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Darwin or Design?
William S. Harris, PhD
Kansas City Star, January 13, 2000.

Most casual readers of the Kansas City Star over the last six months would probably conclude that the evolution-creation debate is fundamentally about science vs. religion, fact vs. faith. But the perceptive reader will recognize that the actual conflict is about chance vs. design. Chance advocates generally embrace Darwin’s theory of evolution (random variations acted upon by natural selection eventually produced humans from bacteria). Those holding the latter view ascribe to the theory of intelligent design which asserts that design (purpose, planning) is empirically detectable in nature, and that only intelligence can account for it. From my perspective as a scientist with 20 years of research experience, the latter is more consistent with the scientific data and, importantly, is not driven by any prior philosophical commitments.

Is intelligent design "thickly veiled" religion? Is Darwinism a front for atheism? All theories of origins have unavoidable philosophical or religious implications. Who we are and how we should live cannot be divorced from the question of where we came from. Just as intelligent design theory is harmonious with theism (i.e., consistent with the existence of a deity), Darwinism, in asserting that nature created itself, is harmonious with atheism. Darwin himself wrote that if his theory of natural selection required a "guiding hand," then he would reject it as "rubbish." In contrast, intelligent design theory proposes that there was indeed a guiding intelligence, and despite the fact that we cannot know from the physical evidence who or what did the guiding, when it occurred, how it was accomplished, or for what purpose, we can still be confident that life, at its core, was the product of a designer. But adherents to intelligent design are no more compelled to embrace a specific deity than Darwinists are to deny one.

Intelligent design theory and Darwinism often agree on the scientific evidence but differ in their interpretation of it. For example, they agree that small, adaptive changes occur within species in response to environmental forces, but they differ markedly in the extent to which they extrapolate from these data. Darwinism claims that there is no limit to what variation can produce, whereas intelligent design acknowledges (based on what I consider solid experimental evidence) that there are in fact limits. Dogs can be bred to produce Chihuahuas and Great Danes, but not cats. In addition, the grand claims for both (i.e., the actual appearance of "new" types of animals with novel, complex biochemical systems) have never been directly observed. Indeed, the simplest life form contains a minimum of 300 specific proteins, and to "create" it in the lab would require years of work by a team of brilliant scientists; the blind forces of nature cannot assemble even one, simple protein.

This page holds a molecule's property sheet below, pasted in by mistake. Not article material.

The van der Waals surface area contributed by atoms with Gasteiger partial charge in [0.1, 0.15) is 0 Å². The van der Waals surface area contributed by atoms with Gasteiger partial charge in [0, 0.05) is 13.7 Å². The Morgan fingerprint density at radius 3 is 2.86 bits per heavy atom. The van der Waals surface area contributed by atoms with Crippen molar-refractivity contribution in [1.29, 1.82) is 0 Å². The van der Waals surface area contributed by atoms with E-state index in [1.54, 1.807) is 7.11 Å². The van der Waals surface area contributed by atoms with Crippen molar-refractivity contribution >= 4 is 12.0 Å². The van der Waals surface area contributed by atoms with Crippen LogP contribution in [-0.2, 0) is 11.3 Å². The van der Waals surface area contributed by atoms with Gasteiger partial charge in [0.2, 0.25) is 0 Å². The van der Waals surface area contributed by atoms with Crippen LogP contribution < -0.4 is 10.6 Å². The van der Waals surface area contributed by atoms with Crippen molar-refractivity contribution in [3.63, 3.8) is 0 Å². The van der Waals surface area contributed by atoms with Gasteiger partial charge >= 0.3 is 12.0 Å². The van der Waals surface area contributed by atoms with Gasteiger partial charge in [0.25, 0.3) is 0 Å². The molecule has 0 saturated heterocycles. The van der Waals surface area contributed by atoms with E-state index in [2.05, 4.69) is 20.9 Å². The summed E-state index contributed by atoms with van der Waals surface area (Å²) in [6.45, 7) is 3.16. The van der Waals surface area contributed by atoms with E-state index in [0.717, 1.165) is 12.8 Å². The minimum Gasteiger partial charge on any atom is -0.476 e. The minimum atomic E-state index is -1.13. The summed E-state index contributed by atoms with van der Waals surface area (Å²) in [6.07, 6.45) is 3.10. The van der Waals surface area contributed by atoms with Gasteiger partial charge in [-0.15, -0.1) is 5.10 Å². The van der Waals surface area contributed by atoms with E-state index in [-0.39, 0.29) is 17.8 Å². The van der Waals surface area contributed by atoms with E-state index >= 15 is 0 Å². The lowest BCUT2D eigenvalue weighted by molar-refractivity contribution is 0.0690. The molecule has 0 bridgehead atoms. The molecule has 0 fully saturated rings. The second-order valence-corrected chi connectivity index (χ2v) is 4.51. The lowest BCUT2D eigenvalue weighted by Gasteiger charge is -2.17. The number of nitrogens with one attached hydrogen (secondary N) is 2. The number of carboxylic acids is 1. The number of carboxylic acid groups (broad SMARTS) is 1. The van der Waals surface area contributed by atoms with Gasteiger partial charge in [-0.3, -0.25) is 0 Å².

Darwinism is founded squarely on a philosophy called naturalism, the belief that there are no realities beyond the forces of physics, matter and energy. Thus all phenomena must, by definition, be explained by natural processes regardless of the data. Professor Richard Lewontin declares that science makes a "prior commitment to materialism," and it does so, not because the data permit no other conclusion, but because science "cannot allow a Divine foot in the door." In contradistinction, intelligent design theory sets no a priori boundaries to the possible explanations for the existence of life and the universe. All leads should be open to investigation, and students should be allowed to critically evaluate them all. Until the twin dogmas of religion on the one hand and naturalistic philosophy on the other can be removed from the origins debate, there is little hope that the "creation vs. evolution" controversy will soon be resolved.

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